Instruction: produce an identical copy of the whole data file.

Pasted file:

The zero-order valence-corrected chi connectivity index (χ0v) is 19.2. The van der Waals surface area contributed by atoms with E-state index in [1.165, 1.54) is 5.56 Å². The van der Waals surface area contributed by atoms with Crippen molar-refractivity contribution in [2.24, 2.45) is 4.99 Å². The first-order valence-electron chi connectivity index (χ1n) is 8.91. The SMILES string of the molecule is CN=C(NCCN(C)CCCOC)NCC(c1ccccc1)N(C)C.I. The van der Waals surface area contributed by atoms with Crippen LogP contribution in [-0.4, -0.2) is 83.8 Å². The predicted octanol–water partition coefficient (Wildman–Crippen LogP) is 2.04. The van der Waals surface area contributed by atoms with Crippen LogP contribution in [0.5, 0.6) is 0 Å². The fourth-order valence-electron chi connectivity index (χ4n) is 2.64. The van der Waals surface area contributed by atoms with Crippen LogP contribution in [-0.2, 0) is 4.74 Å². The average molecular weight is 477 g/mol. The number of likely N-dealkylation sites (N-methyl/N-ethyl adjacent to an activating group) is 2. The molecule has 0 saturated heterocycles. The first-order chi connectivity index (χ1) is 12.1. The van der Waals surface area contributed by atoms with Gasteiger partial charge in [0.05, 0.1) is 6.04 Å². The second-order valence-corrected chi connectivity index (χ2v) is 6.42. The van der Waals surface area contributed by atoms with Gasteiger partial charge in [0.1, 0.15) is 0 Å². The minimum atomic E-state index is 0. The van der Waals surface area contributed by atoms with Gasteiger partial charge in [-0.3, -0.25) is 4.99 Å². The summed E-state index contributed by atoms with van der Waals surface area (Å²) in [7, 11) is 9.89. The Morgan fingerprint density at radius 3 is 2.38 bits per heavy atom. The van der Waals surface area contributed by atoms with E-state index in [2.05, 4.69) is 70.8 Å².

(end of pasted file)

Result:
The zero-order valence-corrected chi connectivity index (χ0v) is 19.2. The van der Waals surface area contributed by atoms with E-state index in [1.165, 1.54) is 5.56 Å². The van der Waals surface area contributed by atoms with Crippen molar-refractivity contribution in [2.24, 2.45) is 4.99 Å². The first-order valence-electron chi connectivity index (χ1n) is 8.91. The SMILES string of the molecule is CN=C(NCCN(C)CCCOC)NCC(c1ccccc1)N(C)C.I. The van der Waals surface area contributed by atoms with Crippen LogP contribution in [-0.4, -0.2) is 83.8 Å². The predicted octanol–water partition coefficient (Wildman–Crippen LogP) is 2.04. The van der Waals surface area contributed by atoms with Crippen LogP contribution in [0.5, 0.6) is 0 Å². The fourth-order valence-electron chi connectivity index (χ4n) is 2.64. The van der Waals surface area contributed by atoms with Crippen LogP contribution in [-0.2, 0) is 4.74 Å². The average molecular weight is 477 g/mol. The number of likely N-dealkylation sites (N-methyl/N-ethyl adjacent to an activating group) is 2. The molecule has 0 saturated heterocycles. The first-order chi connectivity index (χ1) is 12.1. The van der Waals surface area contributed by atoms with Gasteiger partial charge in [0.05, 0.1) is 6.04 Å². The second-order valence-corrected chi connectivity index (χ2v) is 6.42. The van der Waals surface area contributed by atoms with Gasteiger partial charge in [0.1, 0.15) is 0 Å². The minimum atomic E-state index is 0. The van der Waals surface area contributed by atoms with Gasteiger partial charge in [-0.3, -0.25) is 4.99 Å². The summed E-state index contributed by atoms with van der Waals surface area (Å²) in [7, 11) is 9.89. The Morgan fingerprint density at radius 3 is 2.38 bits per heavy atom. The van der Waals surface area contributed by atoms with E-state index in [2.05, 4.69) is 70.8 Å².